ACRP (Association of Clinical Research Professionals) Interim Executive Director Terri Hinkley recently took a few minutes to chat with us about the groundbreaking initiative of the Joint Task Force for Clinical Trial Competency and where she sees the initiative leading in a few years.
In the clip, Terri discusses the exciting work the Joint Task Force for Clinical Trial Competency has done in defining the competencies required of clinical research professionals. She explains how ACRP is taking steps to move away from the traditional two-year experience requirements to become a monitor and is instead looking at the actual competencies needed for entry-, mid-level and experienced professionals.
What knowledge and competencies do clinical research professionals need to possess for their specific roles? As the initiative continues to move forward, she hopes to see even greater involvement and participation from all clinical research professionals.
How Do iComply? A Look at Regulatory Topics Surrounding the Use of mHealth Technology in Clinical Trials
The U.S. National Institutes of Health (NIH) Consensus Group has defined mHealth as “the use of mobile and wireless devices to improve health outcomes, health care services and health research.” The mHealth landscape is expanding with over 97,000 apps (mobile applications) as of 2013. Yet the vast majority of these apps have not been through the FDA medical device review process. Full stop? Not necessarily. A quick search on Clinicaltrials.gov reveals 131 interventional trials are in someway relying on mHealth technology (over 1,000 trials when searching on “mobile health”). Add in the splash of the Apple ResearchKit announcements and mHealth beckons further consideration by the research community. (more…)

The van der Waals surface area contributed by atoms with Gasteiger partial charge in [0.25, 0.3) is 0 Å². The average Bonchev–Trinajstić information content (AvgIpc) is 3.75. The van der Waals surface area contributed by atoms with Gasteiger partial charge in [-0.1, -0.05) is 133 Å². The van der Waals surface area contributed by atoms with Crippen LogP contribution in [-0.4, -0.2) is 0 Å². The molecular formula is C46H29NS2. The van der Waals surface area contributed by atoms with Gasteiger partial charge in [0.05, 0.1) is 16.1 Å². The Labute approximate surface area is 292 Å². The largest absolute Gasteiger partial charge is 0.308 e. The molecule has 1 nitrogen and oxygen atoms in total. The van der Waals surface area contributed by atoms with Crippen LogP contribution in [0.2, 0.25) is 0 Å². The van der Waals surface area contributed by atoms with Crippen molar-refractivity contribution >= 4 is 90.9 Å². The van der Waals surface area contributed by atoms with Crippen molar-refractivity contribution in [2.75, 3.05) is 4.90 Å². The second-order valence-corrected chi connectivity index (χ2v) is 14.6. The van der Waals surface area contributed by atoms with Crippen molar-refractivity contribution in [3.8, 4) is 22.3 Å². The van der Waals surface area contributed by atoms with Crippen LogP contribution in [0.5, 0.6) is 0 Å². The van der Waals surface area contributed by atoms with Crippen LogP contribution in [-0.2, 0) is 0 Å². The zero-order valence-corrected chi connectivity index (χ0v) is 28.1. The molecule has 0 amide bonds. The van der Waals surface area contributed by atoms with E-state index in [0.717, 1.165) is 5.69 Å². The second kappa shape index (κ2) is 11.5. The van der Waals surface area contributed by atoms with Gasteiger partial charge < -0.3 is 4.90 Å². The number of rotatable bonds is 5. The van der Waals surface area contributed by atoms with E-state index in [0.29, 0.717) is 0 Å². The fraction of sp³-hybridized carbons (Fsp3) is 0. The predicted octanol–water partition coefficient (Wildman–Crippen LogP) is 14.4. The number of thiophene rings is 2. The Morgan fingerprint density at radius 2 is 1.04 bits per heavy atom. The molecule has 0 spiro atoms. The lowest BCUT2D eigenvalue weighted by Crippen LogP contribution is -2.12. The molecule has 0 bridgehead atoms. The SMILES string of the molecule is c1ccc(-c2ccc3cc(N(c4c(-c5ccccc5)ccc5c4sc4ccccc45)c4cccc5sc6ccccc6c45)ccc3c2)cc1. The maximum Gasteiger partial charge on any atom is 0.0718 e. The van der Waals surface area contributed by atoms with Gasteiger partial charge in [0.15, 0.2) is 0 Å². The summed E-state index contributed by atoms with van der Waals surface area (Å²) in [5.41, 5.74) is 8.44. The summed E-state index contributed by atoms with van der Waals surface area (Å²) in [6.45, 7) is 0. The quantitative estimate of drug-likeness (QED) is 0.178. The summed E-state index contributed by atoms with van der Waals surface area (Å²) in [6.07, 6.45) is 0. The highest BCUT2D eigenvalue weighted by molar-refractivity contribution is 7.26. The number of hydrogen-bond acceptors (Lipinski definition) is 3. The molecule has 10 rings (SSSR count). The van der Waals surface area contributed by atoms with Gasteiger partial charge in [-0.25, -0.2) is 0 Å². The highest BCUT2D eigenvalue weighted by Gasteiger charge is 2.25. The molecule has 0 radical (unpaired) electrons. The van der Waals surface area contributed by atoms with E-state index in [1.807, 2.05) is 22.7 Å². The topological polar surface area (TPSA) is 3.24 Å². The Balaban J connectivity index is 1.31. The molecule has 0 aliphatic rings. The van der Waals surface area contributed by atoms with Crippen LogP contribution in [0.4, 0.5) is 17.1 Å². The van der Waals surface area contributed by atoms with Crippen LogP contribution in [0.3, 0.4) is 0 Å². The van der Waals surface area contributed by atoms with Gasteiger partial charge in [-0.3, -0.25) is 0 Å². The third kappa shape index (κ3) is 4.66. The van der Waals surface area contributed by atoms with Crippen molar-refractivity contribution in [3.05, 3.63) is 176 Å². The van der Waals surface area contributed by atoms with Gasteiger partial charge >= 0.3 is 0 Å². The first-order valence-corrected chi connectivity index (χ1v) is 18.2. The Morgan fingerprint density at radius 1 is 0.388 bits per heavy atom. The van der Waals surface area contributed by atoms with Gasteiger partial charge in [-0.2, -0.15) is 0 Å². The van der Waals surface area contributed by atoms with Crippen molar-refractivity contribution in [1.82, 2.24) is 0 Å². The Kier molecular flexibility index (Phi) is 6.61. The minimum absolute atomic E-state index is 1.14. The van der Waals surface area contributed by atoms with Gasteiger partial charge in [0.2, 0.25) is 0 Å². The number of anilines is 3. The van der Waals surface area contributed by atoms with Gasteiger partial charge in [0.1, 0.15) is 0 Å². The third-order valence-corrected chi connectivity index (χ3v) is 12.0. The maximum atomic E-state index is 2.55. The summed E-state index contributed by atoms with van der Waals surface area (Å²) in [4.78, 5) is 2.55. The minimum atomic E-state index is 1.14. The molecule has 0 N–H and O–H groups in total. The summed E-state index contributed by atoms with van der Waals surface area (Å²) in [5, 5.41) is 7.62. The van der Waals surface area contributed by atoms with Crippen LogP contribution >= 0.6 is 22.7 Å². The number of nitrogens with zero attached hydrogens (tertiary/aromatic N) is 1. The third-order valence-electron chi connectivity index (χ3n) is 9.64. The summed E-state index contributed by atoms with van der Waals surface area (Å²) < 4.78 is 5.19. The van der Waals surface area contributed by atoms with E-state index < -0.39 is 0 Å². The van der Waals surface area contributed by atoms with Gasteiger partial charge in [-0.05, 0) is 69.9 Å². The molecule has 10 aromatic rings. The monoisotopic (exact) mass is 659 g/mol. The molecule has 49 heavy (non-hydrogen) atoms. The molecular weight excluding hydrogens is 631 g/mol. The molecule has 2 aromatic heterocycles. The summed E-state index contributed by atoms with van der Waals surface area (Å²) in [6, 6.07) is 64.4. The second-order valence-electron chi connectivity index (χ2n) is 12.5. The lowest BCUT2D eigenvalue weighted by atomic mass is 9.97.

Life science companies are continuously looking for ways to advance clinical research while simultaneously improving the understanding of drugs they are developing. One of the biggest issues for researchers is the high failure rate of new drugs during clinical development. The stakes are high in a global pharma market that is expected to exceed $1.2 trillion by 2018.